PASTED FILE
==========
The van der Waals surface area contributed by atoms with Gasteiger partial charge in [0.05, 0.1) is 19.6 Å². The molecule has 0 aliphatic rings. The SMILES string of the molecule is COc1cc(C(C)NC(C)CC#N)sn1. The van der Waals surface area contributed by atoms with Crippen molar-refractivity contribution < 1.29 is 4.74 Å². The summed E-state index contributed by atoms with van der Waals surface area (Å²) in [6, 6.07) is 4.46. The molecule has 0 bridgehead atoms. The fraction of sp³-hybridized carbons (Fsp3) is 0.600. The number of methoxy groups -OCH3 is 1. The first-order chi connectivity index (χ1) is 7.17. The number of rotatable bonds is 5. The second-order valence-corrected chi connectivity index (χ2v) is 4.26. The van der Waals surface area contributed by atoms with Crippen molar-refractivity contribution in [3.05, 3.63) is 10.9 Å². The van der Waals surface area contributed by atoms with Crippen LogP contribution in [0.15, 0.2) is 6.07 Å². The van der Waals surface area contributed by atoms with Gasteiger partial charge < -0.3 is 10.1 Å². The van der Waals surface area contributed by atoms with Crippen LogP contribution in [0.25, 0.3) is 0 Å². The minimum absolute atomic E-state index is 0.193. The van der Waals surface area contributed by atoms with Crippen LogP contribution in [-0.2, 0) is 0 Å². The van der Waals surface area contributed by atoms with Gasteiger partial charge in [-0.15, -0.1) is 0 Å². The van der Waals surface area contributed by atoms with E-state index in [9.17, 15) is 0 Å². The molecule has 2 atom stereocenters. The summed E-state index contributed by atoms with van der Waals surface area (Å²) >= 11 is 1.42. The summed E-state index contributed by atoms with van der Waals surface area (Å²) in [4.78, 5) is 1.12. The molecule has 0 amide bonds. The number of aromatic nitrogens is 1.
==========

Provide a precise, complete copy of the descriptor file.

The van der Waals surface area contributed by atoms with Gasteiger partial charge in [0.05, 0.1) is 19.6 Å². The molecule has 0 aliphatic rings. The SMILES string of the molecule is COc1cc(C(C)NC(C)CC#N)sn1. The van der Waals surface area contributed by atoms with Crippen molar-refractivity contribution < 1.29 is 4.74 Å². The summed E-state index contributed by atoms with van der Waals surface area (Å²) in [6, 6.07) is 4.46. The molecule has 0 bridgehead atoms. The fraction of sp³-hybridized carbons (Fsp3) is 0.600. The number of methoxy groups -OCH3 is 1. The first-order chi connectivity index (χ1) is 7.17. The number of rotatable bonds is 5. The second-order valence-corrected chi connectivity index (χ2v) is 4.26. The van der Waals surface area contributed by atoms with Crippen molar-refractivity contribution in [3.05, 3.63) is 10.9 Å². The van der Waals surface area contributed by atoms with Crippen LogP contribution in [0.15, 0.2) is 6.07 Å². The van der Waals surface area contributed by atoms with Gasteiger partial charge < -0.3 is 10.1 Å². The van der Waals surface area contributed by atoms with Crippen LogP contribution in [0.25, 0.3) is 0 Å². The minimum absolute atomic E-state index is 0.193. The van der Waals surface area contributed by atoms with Crippen LogP contribution in [-0.2, 0) is 0 Å². The van der Waals surface area contributed by atoms with Gasteiger partial charge in [-0.15, -0.1) is 0 Å². The van der Waals surface area contributed by atoms with E-state index in [9.17, 15) is 0 Å². The molecule has 2 atom stereocenters. The summed E-state index contributed by atoms with van der Waals surface area (Å²) >= 11 is 1.42. The summed E-state index contributed by atoms with van der Waals surface area (Å²) in [4.78, 5) is 1.12. The molecule has 0 amide bonds. The number of aromatic nitrogens is 1.